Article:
I have always been interested in games and simulations. Most recently I've been playing around with developing a set of self-imposed rules to simulate the growth of villages and cities in Minecraft, but I've been at it since before I got that Apple ][ for my sixteenth birthday. Naturally, when I first encountered Conway's Game of Life, I was intrigued with the possibility that our universe itself might be a vast cellular automata system, in which the various subatomic particles were essentially multidimensional equivalents of Life's glider guns and other emergent phenomena.
Well, last week, a friend forwarded me a link to this article on the question of whether or not we're living in a big computer simulation of reality, and ways we might be able to detect if this was so, essentially by looking for artifacts of the limitations of whatever computing device is running the simulation.
I haven't read the original academic sources, and most of the math would probably be over my head anyway, but my impression is that what they're trying to do is similar to something I described once in an article about conducting science in a roleplaying game. Imagine you are a character in a game, where certain aspects of the gameworld are simulated on a roll of two six-sided dice. If you kept careful records of these sorts of events, over time you might find that their probabilities tended to converge towards certain multiples of 1/36, those corresponding to the odds of a given sum. You might find this an odd coincidence, and while you might not immediately conclude that it was actually a literal roll of the dice that determined the outcomes in your world, it would be evidence for some such explanation. Maybe God really does play dice with the universe.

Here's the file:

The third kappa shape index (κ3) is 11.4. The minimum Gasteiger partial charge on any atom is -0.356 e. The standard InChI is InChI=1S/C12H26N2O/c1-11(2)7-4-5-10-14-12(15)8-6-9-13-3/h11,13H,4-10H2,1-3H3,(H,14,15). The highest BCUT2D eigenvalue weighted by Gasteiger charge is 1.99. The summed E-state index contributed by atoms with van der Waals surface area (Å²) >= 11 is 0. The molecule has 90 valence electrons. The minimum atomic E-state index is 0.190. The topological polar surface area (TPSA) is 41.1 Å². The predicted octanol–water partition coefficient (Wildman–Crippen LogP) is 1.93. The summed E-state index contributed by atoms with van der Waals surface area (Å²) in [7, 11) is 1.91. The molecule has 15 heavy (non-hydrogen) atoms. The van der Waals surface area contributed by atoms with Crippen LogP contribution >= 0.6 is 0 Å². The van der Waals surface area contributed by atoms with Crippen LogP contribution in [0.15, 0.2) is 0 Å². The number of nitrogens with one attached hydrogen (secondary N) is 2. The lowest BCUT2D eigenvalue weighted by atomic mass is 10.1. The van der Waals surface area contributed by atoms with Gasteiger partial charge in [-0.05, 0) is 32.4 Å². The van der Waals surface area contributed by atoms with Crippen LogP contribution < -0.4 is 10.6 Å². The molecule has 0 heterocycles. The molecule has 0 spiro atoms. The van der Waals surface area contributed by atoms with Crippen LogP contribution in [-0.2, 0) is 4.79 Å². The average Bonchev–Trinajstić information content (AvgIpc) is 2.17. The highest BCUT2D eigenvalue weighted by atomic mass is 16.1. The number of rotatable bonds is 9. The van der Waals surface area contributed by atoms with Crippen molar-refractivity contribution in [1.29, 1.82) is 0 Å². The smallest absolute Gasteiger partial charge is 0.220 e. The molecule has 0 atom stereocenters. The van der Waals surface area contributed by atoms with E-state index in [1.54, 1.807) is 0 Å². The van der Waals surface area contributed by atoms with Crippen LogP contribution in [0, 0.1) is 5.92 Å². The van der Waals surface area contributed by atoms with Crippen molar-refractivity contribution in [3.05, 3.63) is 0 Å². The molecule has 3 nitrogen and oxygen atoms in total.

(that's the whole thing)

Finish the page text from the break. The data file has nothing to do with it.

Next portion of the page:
So it seems to me like a splendid idea for scientists to look for telltale patterns of computational artifacts in our universe, and it would certainly be a momentous discovery to find one. Still, it seems to me it would be amazingly difficult to imagine just what sort of a machine could even be running this simulation, much less make meaningful guesses as what kind of computational artifacts to look for. It's probably running on something a little more powerful than my old Apple ][, but not necessarily. See, in principle, any Turing machine could run any computable simulation, given sufficient time and memory. Sure, it would take a long time, but not for us inside the simulation. We would have no way to measure the passage of time between "frames" of the movie, trapped as we are within those frames. Looking at the text on this page now, there is no way for you to tell how many seconds, hours or days passed between my typing the letters of this word.
But then, why does it actually need to be computed in the first place? We often speak of mathematical facts as having a kind of independent existence, regardless of whether or not any human happens to know them. For example, there is a fact of the matter as to what the googolth digit of pi is, even though no one is ever likely to calculate it.